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Everything posted by radish1us

  1. With respect, your own words ------------------------------ Battered and worn Model T ford Diorama Possibly rename it as a "A dusty T model Ford", would be far more appropriate. Psst, better stop digging, the hole you got is deep enough now, might be even better if you just hand the shovel over, eh ?
  2. Sorry, I have to disagree with that comment. Your own description of your model states ---------------------- Battered and worn Model T ford Diorama So what's the definition of the word ---- "battered" So where's the "battered " bits, everything is still looking brand new, no dents or rust, only it's got a bit dusty. Sorry, ------- your description
  3. After building that very same model, I have to ask this, ------------- what is and where are the worn out bits ? OK, you have dusted it up a tad, BUT, it's still exactly the same as it came out of the box, with all the bit's looking virtually brand new. Something with the description of "worn out" should at the bare minimum, have at least a flat tyre, or broken windscreen, possibly even some torn upholstery, maybe the radiator has a hole or two ---- Sorry for being critical, but to me it sure does LACK the worn out look, it's a brand new car that just got a bit du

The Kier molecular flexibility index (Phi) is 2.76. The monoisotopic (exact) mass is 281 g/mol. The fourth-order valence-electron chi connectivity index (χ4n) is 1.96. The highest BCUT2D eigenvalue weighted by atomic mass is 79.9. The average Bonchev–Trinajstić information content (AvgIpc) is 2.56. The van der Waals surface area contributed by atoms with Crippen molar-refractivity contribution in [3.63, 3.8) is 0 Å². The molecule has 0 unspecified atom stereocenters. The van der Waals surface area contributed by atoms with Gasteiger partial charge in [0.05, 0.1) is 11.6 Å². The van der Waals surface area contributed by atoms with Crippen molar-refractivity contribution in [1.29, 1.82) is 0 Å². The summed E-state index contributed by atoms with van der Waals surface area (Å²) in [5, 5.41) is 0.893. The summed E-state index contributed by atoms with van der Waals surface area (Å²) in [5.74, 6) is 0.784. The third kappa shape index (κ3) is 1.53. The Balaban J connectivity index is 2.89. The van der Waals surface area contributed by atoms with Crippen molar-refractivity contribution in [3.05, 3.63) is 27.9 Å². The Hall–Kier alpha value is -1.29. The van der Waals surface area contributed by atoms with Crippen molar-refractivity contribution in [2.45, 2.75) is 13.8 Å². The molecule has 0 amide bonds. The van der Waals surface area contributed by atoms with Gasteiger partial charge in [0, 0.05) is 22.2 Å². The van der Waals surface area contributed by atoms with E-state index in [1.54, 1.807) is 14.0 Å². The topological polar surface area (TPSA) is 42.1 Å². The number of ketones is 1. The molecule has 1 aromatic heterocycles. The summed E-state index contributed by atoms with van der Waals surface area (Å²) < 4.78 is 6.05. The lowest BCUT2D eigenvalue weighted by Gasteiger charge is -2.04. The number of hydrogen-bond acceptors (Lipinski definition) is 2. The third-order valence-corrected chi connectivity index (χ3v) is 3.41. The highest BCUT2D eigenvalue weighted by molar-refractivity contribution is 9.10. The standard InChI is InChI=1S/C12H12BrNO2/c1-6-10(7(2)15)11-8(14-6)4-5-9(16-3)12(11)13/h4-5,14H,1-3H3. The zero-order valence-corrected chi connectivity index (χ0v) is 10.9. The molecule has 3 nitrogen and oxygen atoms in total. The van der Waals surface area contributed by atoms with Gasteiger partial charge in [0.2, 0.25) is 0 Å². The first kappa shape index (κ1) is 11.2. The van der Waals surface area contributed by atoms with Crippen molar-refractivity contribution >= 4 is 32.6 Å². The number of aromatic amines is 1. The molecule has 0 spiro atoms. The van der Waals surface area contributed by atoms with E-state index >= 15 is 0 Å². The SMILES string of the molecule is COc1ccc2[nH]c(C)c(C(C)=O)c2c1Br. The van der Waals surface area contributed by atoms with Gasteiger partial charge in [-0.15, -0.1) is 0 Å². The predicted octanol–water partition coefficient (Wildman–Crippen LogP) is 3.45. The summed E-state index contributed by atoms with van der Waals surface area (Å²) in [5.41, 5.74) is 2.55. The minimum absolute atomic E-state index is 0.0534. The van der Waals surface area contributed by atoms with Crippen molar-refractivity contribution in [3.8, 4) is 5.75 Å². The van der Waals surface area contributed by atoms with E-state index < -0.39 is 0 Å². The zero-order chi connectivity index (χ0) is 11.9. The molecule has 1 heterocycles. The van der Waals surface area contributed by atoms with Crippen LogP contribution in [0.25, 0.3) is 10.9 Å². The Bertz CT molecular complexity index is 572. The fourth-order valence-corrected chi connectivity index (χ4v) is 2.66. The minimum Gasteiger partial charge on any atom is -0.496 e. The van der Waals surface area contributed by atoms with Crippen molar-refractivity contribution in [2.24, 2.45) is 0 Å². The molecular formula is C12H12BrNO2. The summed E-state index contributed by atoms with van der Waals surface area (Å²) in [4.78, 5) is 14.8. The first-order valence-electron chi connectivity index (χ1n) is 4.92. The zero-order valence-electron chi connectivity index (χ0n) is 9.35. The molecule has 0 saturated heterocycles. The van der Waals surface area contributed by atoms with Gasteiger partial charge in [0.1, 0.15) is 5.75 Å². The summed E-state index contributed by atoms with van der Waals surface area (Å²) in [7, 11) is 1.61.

4. For enamel paint why not use the most tried and true thinner that's been used over the centuries. It called Mineral Turps and would be far cheaper to buy 2 or 3 liters of Mineral Turps than some H-O-T thinner that could eat into polystyrene. It never eats into the polystyrene either, not like H-O-T thinners can do. For lousy acrylic snot, just use water, far cheaper than thinners will ever be. -------
  5. G'day Steve, the pinstriping on the "dunny Cart" would have been about the bare minimum of striping allowed, before it left the manufacturing premises. Some vehicles had a plethora of striping on them, some had the bare minimum -----------------